Maui, Tangaroa and Kanaloa

 

The Hervey Island legends state that Maui's father was "the supporter of the heavens" and his mother "the guardian of the road to the invisible world."

In the Hawaiian chant, Akalana was the name of his father. In other groups this was the name by which his mother was known. Kanaloa, the god, is sometimes known as the father of Maui. In Hawaii Hina was his mother. Elsewhere Ina, or Hina, was the grandmother, from whom he secured fire.

The Hervey Island legends say that four mighty ones lived in the old world from which their ancestors came. This old world bore the name Ava-iki, which is the same as Hawa-ii, or Hawaii. The four gods were Mauike, Ra, Ru, and Bua-Taranga.

It is interesting to trace the connection of these four names with Polynesian mythology. Mauike is the same as the demi-god of New Zealand, Mafuike. On other islands the name is spelled Mauika, Mafuika, Mafuia, Mafuie, and Mahuika. Ra, the sun god of Egypt, is the same as Ra in New Zealand and La (sun) in Hawaii. Ru, the supporter of the heavens, is probably the Ku of Hawaii, and the Tu of New Zealand and other islands, one of the greatest of the gods worshiped by the ancient Hawaiians. The fourth mighty one from Ava-ika was a woman, Bua-taranga, who guarded the path to the underworld. Talanga in Samoa, and Akalana in Hawaii were the same as Taranga. Pua-kalana (the Kalana flower) would probably be the same in Hawaiian as Bua-taranga in the language of the Society Islands.

Ru, the supporter of the Heavens, married Buataranga, the guardian of the lower world. Their one child was Maui. The legends of Raro-Toaga state that Maui's father and mother were the children of Tangaroa (Kanaloa in Hawaiian), the great god worshiped throughout Polynesia. There were three Maui brothers and one sister, Ina-ika (Ina, the fish).

One legend says that Maui fished up apparently from New Zealand the large island of the Tongas. He used this chant:

O Tonga-nui!
why art Thou
Sulkily biting, biting below!
Beneath the earth
The power is felt,
The foam is seen,
Coming.
O thou loved grandchild
Of Tangaro a-meha. "

This is an excellent poetical description of the great fish delaying the quick hard bite. Then the island comes to the surface and Maui, the beloved grandchild of the Polynesian god Kanaloa, is praised.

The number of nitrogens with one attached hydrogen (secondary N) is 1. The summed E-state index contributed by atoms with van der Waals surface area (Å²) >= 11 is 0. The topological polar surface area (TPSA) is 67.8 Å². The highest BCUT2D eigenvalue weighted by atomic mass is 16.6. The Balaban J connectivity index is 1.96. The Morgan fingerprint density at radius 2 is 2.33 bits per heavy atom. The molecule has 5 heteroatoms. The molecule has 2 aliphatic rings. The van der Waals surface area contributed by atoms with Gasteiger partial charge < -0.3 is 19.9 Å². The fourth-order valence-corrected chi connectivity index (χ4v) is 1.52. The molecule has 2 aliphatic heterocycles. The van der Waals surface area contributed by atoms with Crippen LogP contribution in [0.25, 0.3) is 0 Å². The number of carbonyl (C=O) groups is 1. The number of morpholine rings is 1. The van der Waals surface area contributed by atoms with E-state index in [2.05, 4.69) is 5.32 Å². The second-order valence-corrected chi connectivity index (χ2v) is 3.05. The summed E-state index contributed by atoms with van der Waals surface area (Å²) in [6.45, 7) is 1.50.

It was part of one of the legends that Maui changed himself into a bird and from the heavens let down a line with which he drew up land, but the line broke, leaving islands rather than a mainland. About two hundred lesser gods went to the new islands in a large canoe. The greater gods punished them by making them mortal.

Turner, in his book on Samoa, says there were three Mauis, all brothers. They went out fishing from Rarotonga. One of the brothers begged the "goddess of the deep rocks" to let his hooks catch land. Then the island Manahiki was drawn up. A great wave washed two of the Mauis away. The other Maui found a great house in which eight hundred gods lived. Here he made his home until a chief from Rarotonga drove him away. He fled into the sky, but as he leaped he separated the land into two islands.

Other legends of Samoa say that Tangaroa, the great god, rolled stones from heaven. One became the island Savaii, the other became Upolu. A god is sometimes represented as passing over the ocean with a bag of sand. Wherever he dropped a little sand islands sprang up.

Another group of Hawaiian legends, very incomplete, probably referring to Maui, but ascribed to other names, relates that a fisherman caught a large block of coral. He took it to his priest. After sacrificing, and consulting the gods, the priest advised the fisherman to throw the coral back into the sea with incantations. While so doing this block became Hawaii-loa. The fishing continued and blocks of coral were caught and thrown back into the sea until all the islands appeared. Hints of this legend cling to other island groups as well as to the Hawaiian Islands. Fornander credits a fisherman from foreign lands as thus bringing forth the Hawaiian Islands from the deep seas. The reference occurs in part of a chant known as that of a friend of Paao-the priest who is supposed to have come from, Samoa to Hawaii in the eleventh century. This priest calls for his companions:

"Here are the canoes. Get aboard.
Come along, and dwell on Hawaii with the green back.
A land which was found in the ocean,